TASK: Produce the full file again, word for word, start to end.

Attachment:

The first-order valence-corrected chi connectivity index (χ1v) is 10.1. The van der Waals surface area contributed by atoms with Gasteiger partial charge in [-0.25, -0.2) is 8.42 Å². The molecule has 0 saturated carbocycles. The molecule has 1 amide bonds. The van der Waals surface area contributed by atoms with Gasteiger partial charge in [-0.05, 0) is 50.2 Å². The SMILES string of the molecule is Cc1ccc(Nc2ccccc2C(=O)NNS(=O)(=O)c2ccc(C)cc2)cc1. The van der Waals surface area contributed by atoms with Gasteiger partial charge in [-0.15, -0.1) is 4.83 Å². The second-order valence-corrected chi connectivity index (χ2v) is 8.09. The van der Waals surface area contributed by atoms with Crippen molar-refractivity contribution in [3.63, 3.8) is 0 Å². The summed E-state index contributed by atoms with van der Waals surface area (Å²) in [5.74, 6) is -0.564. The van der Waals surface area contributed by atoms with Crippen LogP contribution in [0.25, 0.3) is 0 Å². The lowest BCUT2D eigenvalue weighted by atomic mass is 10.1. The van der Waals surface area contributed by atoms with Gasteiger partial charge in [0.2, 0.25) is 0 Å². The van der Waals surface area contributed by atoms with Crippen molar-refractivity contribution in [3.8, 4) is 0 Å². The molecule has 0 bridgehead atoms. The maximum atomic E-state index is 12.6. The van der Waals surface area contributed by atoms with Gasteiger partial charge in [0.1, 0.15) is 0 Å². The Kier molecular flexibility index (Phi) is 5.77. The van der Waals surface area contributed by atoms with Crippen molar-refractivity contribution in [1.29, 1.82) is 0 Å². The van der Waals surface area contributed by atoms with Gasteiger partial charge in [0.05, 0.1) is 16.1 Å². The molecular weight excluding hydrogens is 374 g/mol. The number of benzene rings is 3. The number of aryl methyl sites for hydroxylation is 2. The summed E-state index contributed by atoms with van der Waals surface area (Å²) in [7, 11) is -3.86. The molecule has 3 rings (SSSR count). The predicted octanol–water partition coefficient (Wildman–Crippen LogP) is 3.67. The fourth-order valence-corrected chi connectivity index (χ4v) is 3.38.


The first-order valence-corrected chi connectivity index (χ1v) is 10.1. The van der Waals surface area contributed by atoms with Gasteiger partial charge in [-0.25, -0.2) is 8.42 Å². The molecule has 0 saturated carbocycles. The molecule has 1 amide bonds. The van der Waals surface area contributed by atoms with Gasteiger partial charge in [-0.05, 0) is 50.2 Å². The SMILES string of the molecule is Cc1ccc(Nc2ccccc2C(=O)NNS(=O)(=O)c2ccc(C)cc2)cc1. The van der Waals surface area contributed by atoms with Gasteiger partial charge in [-0.15, -0.1) is 4.83 Å². The second-order valence-corrected chi connectivity index (χ2v) is 8.09. The van der Waals surface area contributed by atoms with Crippen molar-refractivity contribution in [3.63, 3.8) is 0 Å². The summed E-state index contributed by atoms with van der Waals surface area (Å²) in [5.74, 6) is -0.564. The van der Waals surface area contributed by atoms with Crippen LogP contribution in [0.25, 0.3) is 0 Å². The lowest BCUT2D eigenvalue weighted by atomic mass is 10.1. The van der Waals surface area contributed by atoms with Gasteiger partial charge in [0.2, 0.25) is 0 Å². The van der Waals surface area contributed by atoms with Crippen molar-refractivity contribution in [3.8, 4) is 0 Å². The molecule has 0 bridgehead atoms. The maximum atomic E-state index is 12.6. The van der Waals surface area contributed by atoms with Gasteiger partial charge in [0.1, 0.15) is 0 Å². The Kier molecular flexibility index (Phi) is 5.77. The van der Waals surface area contributed by atoms with Crippen molar-refractivity contribution in [1.29, 1.82) is 0 Å². The van der Waals surface area contributed by atoms with Gasteiger partial charge in [0.05, 0.1) is 16.1 Å². The molecular weight excluding hydrogens is 374 g/mol. The number of benzene rings is 3. The number of aryl methyl sites for hydroxylation is 2. The summed E-state index contributed by atoms with van der Waals surface area (Å²) in [7, 11) is -3.86. The molecule has 3 rings (SSSR count). The predicted octanol–water partition coefficient (Wildman–Crippen LogP) is 3.67. The fourth-order valence-corrected chi connectivity index (χ4v) is 3.38.